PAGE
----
Police investigating an oil refinery explosion that killed four maintenance workers have described it as a “tragic industrial accident”.
Early indications suggest the blast took place in a vast storage tank as maintenance work was being carried out at the Chevron Refinery in Pembrokeshire last night.
Four contractors have been killed and a fifth airlifted to Morriston Hospital in Swansea with serious burn injuries.
Witnesses described an explosion so big it shook the windows of a coastguard station across the water, followed by a fireball in the sky over the plant and a dense column of dark smoke.
Police officers were this morning in the process of informing the families of the workers involved, as a joint investigation with the Health and Safety Executive began.
Chief superintendent Gwyn Thomas, the officer in charge of the incident for Dyfed Powys Police, said emergency services received a call about the blast at 6.22pm.
“Paramedics have confirmed that four people lost their lives as a result of the incident,” he said.
“Officers are now in the processes of informing the next of kin and will support the families throughout this difficult time.
“Our thoughts are now with the family, friends and colleagues of the deceased.
“The fire was a result of an explosion in an 730 cubic metres storage tank whilst maintenance work was carried out. Damage was also caused to an adjacent storage tank.”
Cordons were put up at all access roads leading to the plant, which employs 1,400 people and is one of the largest in western Europe.
Offshore winds dispersed any contaminants released in the blast out to sea and there is not thought to be any ongoing threat from the site to the local area.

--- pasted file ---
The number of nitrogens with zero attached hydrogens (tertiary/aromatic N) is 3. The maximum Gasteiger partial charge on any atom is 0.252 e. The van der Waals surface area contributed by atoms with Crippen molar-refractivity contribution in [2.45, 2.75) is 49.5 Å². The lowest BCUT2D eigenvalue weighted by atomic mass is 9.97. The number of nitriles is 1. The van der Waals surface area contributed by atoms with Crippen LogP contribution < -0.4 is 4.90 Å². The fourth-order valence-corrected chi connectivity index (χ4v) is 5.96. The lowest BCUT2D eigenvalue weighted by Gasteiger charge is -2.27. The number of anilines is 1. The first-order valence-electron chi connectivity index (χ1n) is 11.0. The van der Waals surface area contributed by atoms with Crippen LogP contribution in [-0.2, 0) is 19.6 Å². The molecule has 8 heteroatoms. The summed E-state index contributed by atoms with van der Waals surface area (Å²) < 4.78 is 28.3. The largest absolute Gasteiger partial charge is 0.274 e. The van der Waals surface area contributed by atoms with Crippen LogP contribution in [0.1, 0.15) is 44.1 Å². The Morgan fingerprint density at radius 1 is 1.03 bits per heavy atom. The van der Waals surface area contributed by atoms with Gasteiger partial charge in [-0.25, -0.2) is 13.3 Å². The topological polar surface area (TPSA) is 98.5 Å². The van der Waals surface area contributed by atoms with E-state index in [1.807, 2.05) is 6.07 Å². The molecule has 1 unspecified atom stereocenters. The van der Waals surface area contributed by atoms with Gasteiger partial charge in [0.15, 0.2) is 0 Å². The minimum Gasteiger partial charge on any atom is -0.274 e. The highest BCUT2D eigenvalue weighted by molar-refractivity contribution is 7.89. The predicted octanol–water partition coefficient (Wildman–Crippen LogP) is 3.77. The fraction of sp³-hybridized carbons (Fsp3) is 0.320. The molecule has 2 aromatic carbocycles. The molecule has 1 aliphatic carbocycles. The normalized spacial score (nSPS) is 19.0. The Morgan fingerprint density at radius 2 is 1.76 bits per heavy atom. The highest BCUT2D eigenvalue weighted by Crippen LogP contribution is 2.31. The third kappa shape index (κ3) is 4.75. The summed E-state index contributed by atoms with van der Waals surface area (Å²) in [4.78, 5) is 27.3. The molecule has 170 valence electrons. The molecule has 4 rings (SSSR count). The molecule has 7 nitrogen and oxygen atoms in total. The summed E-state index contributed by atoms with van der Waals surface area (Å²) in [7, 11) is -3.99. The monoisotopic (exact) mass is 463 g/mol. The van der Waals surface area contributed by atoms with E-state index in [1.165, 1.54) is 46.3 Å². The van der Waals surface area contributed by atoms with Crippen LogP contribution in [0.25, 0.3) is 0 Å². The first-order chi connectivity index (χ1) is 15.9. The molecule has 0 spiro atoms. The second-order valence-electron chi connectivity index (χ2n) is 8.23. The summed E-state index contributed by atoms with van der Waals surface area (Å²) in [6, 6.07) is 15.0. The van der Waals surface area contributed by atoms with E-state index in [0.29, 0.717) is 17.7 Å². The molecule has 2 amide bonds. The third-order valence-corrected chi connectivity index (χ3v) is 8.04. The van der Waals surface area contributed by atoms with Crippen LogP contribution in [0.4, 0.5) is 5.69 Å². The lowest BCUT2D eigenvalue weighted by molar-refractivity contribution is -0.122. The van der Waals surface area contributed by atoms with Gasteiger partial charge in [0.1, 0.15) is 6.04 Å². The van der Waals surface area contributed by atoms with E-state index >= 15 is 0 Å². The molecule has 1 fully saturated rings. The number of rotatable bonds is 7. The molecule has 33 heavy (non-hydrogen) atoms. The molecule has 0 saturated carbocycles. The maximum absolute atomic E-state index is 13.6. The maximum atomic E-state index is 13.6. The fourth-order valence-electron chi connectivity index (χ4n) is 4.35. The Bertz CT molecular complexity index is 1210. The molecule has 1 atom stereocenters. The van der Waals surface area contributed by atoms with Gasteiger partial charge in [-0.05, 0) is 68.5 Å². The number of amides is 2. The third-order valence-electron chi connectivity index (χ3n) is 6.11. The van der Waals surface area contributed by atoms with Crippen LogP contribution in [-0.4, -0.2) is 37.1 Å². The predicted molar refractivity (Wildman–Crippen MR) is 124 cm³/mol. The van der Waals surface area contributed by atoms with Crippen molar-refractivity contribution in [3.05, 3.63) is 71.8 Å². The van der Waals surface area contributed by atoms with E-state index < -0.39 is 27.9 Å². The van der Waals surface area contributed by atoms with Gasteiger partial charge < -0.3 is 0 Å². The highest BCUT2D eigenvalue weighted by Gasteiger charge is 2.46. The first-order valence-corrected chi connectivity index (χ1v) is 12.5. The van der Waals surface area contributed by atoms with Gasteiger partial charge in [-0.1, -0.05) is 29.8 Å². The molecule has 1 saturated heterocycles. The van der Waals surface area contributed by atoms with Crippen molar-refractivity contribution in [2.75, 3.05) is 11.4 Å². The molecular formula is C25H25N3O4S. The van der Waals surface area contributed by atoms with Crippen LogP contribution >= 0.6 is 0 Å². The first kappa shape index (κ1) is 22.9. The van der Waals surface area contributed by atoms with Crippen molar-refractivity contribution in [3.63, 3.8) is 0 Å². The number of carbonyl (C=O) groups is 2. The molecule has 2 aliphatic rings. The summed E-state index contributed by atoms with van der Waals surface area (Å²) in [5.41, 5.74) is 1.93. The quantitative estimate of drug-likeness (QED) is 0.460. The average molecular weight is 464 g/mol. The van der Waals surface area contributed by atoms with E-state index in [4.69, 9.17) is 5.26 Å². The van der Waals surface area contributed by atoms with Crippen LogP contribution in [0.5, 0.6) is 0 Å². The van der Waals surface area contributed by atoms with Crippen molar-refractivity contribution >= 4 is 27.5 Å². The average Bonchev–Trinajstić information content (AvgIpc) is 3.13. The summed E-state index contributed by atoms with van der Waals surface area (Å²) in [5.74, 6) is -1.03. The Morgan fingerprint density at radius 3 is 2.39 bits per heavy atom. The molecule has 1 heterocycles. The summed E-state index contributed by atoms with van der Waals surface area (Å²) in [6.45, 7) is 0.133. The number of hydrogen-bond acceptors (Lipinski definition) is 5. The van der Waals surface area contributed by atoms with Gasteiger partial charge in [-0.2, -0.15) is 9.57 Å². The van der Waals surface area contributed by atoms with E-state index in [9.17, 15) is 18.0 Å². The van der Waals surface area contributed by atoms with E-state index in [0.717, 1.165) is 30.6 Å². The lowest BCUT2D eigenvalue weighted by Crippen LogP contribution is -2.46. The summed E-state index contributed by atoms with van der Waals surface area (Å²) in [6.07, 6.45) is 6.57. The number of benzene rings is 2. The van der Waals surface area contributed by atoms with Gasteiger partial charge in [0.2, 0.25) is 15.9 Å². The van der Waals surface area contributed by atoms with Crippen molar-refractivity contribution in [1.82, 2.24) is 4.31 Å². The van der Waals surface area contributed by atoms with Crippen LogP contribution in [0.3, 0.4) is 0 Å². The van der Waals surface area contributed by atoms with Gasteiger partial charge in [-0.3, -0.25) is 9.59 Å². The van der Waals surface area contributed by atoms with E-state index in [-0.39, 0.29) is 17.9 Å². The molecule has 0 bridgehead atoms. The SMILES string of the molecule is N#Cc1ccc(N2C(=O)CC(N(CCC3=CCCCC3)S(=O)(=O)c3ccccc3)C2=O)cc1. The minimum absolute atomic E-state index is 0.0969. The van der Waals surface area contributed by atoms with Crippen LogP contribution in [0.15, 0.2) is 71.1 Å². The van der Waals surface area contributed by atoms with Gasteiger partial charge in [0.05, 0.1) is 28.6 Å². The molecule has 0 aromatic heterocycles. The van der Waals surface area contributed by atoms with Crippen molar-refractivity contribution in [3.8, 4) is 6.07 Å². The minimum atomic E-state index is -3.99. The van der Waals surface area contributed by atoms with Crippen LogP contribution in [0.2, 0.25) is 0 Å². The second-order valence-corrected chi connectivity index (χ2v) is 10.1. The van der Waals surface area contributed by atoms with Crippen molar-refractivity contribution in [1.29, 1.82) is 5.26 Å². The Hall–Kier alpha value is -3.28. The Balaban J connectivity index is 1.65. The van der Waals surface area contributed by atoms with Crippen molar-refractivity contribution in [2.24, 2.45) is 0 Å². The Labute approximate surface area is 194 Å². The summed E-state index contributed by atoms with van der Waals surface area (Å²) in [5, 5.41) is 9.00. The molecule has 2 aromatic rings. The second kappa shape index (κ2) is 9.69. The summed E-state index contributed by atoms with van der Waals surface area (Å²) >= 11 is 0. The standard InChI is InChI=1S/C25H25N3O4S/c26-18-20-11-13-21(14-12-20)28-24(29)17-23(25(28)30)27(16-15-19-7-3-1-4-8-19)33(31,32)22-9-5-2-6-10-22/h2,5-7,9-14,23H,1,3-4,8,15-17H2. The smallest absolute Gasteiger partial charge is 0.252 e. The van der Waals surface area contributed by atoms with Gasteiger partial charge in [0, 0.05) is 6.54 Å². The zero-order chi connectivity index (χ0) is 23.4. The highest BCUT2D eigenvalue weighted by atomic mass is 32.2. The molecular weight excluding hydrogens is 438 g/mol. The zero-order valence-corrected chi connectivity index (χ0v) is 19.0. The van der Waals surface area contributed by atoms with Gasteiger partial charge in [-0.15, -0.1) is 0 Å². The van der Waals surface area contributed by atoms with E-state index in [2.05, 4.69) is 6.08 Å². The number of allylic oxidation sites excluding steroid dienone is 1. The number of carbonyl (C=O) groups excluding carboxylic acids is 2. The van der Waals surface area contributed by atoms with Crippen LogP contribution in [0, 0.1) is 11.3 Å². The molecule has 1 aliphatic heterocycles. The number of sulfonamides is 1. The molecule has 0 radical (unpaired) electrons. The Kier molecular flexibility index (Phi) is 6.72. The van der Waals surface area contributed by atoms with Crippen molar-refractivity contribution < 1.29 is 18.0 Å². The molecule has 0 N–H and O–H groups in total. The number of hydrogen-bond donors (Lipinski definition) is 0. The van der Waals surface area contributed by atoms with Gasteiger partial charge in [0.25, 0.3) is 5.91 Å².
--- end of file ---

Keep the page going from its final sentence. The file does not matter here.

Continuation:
Assistant Chief Fire Officer Chris Davies, from Mid and West Wales Fire and Rescue, said: “Members of the public can be reassured that there is no ongoing risk to health
as a result of the incident.”
The Chevron refinery’s general manager, Greg Hanggi, said the accident was “utterly devastating”.
“The loss of our co-workers has come as a huge shock to us all,” he said.
“Our thoughts and deepest sympathy go out to their families. We will ensure that all employees and contractors are fully supported throughout this difficult time.”
“We will take every step possible to determine the series of events that led to this tragic incident and ensure that any lessons learnt from it will be integrated into the business and shared with our industry partners.”
The refinery, which processes 220,000 barrels of crude oil a day, was bought by US-based Valero earlier in 2011 for $730m (£458 million).
Another $1bn (£611m) was paid for assets including Chevron’s petrol stations in the UK and Ireland.
Marcus Lutwyche, owner of a shop in the village of Angle near the refinery, told Walesonline: “I ran to the front and saw a huge plume of smoke. It was black and filled the sky. It must have been 50 or so metres wide.”